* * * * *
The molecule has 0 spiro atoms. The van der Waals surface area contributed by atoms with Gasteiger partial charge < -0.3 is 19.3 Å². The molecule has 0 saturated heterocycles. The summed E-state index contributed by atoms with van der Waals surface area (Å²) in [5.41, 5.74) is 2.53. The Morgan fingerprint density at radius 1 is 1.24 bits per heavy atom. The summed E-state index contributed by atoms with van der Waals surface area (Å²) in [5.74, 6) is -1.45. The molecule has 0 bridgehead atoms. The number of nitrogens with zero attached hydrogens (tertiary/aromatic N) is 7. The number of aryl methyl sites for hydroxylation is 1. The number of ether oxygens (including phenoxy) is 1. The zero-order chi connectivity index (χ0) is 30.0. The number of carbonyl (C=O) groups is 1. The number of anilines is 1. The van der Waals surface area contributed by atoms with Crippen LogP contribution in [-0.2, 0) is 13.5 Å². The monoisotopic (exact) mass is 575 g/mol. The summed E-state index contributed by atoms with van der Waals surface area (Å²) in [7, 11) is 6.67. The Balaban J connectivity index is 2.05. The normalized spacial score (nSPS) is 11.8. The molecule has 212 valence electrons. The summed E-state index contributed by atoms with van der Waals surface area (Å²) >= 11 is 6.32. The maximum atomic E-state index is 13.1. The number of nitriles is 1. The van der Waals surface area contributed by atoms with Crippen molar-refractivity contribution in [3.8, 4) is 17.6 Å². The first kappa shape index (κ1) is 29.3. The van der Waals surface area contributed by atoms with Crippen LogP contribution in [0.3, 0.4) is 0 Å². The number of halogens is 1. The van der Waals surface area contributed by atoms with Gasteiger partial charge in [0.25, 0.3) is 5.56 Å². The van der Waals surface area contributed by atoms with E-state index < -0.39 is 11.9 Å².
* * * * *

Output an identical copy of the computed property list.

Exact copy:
The molecule has 0 spiro atoms. The van der Waals surface area contributed by atoms with Gasteiger partial charge < -0.3 is 19.3 Å². The molecule has 0 saturated heterocycles. The summed E-state index contributed by atoms with van der Waals surface area (Å²) in [5.41, 5.74) is 2.53. The Morgan fingerprint density at radius 1 is 1.24 bits per heavy atom. The summed E-state index contributed by atoms with van der Waals surface area (Å²) in [5.74, 6) is -1.45. The molecule has 0 bridgehead atoms. The number of nitrogens with zero attached hydrogens (tertiary/aromatic N) is 7. The number of aryl methyl sites for hydroxylation is 1. The number of ether oxygens (including phenoxy) is 1. The zero-order chi connectivity index (χ0) is 30.0. The number of carbonyl (C=O) groups is 1. The number of anilines is 1. The van der Waals surface area contributed by atoms with Crippen LogP contribution in [-0.2, 0) is 13.5 Å². The monoisotopic (exact) mass is 575 g/mol. The summed E-state index contributed by atoms with van der Waals surface area (Å²) in [7, 11) is 6.67. The Balaban J connectivity index is 2.05. The normalized spacial score (nSPS) is 11.8. The molecule has 212 valence electrons. The summed E-state index contributed by atoms with van der Waals surface area (Å²) >= 11 is 6.32. The maximum atomic E-state index is 13.1. The number of nitriles is 1. The van der Waals surface area contributed by atoms with Crippen molar-refractivity contribution in [3.8, 4) is 17.6 Å². The first kappa shape index (κ1) is 29.3. The van der Waals surface area contributed by atoms with Crippen LogP contribution in [0.3, 0.4) is 0 Å². The number of halogens is 1. The van der Waals surface area contributed by atoms with Gasteiger partial charge in [0.25, 0.3) is 5.56 Å². The van der Waals surface area contributed by atoms with E-state index < -0.39 is 11.9 Å².